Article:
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What Happens if Pipe Tobacco Gets Too Moist?

tobacco pipe and loose tobacco in a pile

All pipe tobaccos need to retain a certain level of moisture in order to smoke properly.  And, one of the biggest disappointments a pipe tobacco enthusiast can encounter is reaching into their stash, only to find that their tobacco has dried out into practically dust.

But, simultaneously, too much moisture can cause just as many problems.  This is why proper tobacco storage is paramount, and why you should make a point to pay attention to the moisture levels of the tobacco that you have stored away on a regular basis.

The Relationship Between Moisture and Pipe Tobacco

Generally speaking, pipe tobacco is moister than other forms of loose tobacco.  Many people don’t realize that most tobaccos that are sold are moister in their packaging than what’s considered ideal for smoking, which is why many seasoned pipe users prefer to air out their pouch or container for a couple of hours before loading it into their pipes.

Because pipe tobacco is smoked, moisture level is critical.  Tobacco being both too dry and too moist can interfere with its ability to be smoked at all.  It’s such an important factor, as it turns out, that there are methods specifically created for measuring how moist tobacco is – something that we’ll get more into just a little bit later.

When Pipe Tobacco Gets Too Much Moisture

Basically, pipe tobacco that’s too moist is going to give you issues.  Here are just some of the ways in which excessive moisture can interfere with your ability to smoke, depending on how moist the tobacco is.

  • Difficulty Lighting: If your tobacco is wet, you might not even be able to light it. After all, we know that fire and water don’t mix. 
  • Difficulty Staying Lit: Even if you do manage to light your tobacco, it may not stay lit, as the moisture continues to try to counteract the ember.
  • Difficulty Drawing Properly: Wet tobacco is going to give you disappointing draws. You’ll likely find that you have to pull way too hard in order to get in some smoke, and even then, the smoke will be thin and inconsistent, rather than thick and full.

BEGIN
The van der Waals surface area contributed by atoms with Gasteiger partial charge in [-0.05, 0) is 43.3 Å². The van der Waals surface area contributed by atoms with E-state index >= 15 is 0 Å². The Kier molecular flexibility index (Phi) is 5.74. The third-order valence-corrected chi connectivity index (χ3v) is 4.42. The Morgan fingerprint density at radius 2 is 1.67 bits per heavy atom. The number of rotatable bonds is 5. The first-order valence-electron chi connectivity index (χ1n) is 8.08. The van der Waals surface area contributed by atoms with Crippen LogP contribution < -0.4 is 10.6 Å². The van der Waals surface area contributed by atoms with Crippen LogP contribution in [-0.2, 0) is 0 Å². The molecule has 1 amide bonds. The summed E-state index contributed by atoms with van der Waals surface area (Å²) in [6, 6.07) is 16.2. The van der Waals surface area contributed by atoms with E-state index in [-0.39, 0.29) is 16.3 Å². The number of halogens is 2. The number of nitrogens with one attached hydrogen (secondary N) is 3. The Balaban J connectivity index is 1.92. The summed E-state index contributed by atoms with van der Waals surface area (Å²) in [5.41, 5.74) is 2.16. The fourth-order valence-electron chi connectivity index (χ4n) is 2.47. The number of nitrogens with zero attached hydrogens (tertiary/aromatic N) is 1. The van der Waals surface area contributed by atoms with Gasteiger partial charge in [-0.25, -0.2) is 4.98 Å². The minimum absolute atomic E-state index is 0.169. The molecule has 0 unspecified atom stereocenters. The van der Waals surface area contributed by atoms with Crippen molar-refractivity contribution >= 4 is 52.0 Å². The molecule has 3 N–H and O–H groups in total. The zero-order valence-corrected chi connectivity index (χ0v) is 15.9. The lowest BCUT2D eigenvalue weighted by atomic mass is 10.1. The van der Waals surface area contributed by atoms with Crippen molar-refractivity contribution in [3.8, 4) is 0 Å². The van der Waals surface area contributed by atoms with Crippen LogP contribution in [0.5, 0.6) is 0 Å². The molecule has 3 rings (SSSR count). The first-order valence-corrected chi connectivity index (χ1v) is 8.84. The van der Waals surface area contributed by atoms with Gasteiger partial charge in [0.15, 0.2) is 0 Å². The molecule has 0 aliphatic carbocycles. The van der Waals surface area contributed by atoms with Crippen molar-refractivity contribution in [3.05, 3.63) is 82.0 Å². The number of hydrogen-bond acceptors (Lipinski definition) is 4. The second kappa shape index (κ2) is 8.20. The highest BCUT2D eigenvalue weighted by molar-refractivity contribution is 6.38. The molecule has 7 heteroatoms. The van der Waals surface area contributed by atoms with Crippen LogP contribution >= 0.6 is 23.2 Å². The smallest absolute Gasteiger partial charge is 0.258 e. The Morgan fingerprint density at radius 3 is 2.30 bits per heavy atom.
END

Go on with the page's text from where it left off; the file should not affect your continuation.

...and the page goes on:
• Temptation to Overpack the Bowl: Wet tobacco is wilted, and so it’s easy to end up filling the bowl too much.
  • Uneven Smoke: Too much moisture means an uneven smoke, since the heat isn’t able to travel evenly throughout the tobacco that’s loaded into the bowl.
  • Poor Flavor: You’re not going to get good flavor with wet tobacco. Instead, it will taste damp and subdued.
  • A Messy Pipe: Cleaning wet tobacco out of a pipe just isn’t fun. Tobacco that’s too wet is going to create a mess.
  • Potential for Mildew: Of course, if tobacco gets too moist, it can attract mildew that totally ruins the tobacco beyond repair.

How is Tobacco Moisture Measured?

Tobacco is measured according to MBW (moisture by weight).  This determines how much water is in the leaf.  8-10% MBW is likely too dry, although Latakia tobacco enthusiasts often find that this moisture level is ideal for that particular tobacco.  12-14% is still on the dry side, but preferably to certain smokers.  15-18% MBW is typically the moisture level of tobacco sold fresh, although it may need to be dried out a little by the smoker prior to smoking, like we said earlier.  Anything above 18% is considered too moist, and unlikely to deliver a quality smoke.  At this stage, the tobacco will likely feel sticky.

How Should You Store Pipe Tobacco to Avoid Excess Moisture?

Naturally, your tobacco should be a little moist, but too much moisture is never a good thing.  Thankfully, it’s easier to prevent excessive moisture than to prevent excessive dryness.

The key, really, is making sure that your tobacco is not kept in a humid environment.  Tobacco is generally more prone to drying out than getting moister as it ages in your care.  This means avoiding areas of the home that are prone to humidity, and even keeping your tobacco indoors as much as possible.  If you happen to live in a naturally humid climate, you may want to store your tobacco in a dry area of the home like a closet or drawer, or even consider getting a dehumidifier to keep in the room where the tobacco is being stored.

What to Do if Your Pipe Tobacco is Too Moist

In the event that your pipe tobacco is too moist, the tried-and-true method is placing a sheet of paper towel into the pouch or can.  The paper towel will absorb the excess moisture, without drying the tobacco out completely.

With Pipe Tobacco, Moisture Levels Matter

At the end of the day, even the highest-quality pipe tobacco will disappoint you if the moisture level is too high.  Luckily, it’s pretty easy to avoid excess moisture levels, and it’s also fairly easy to correct them, assuming that mildew hasn’t already made its way through your stash.

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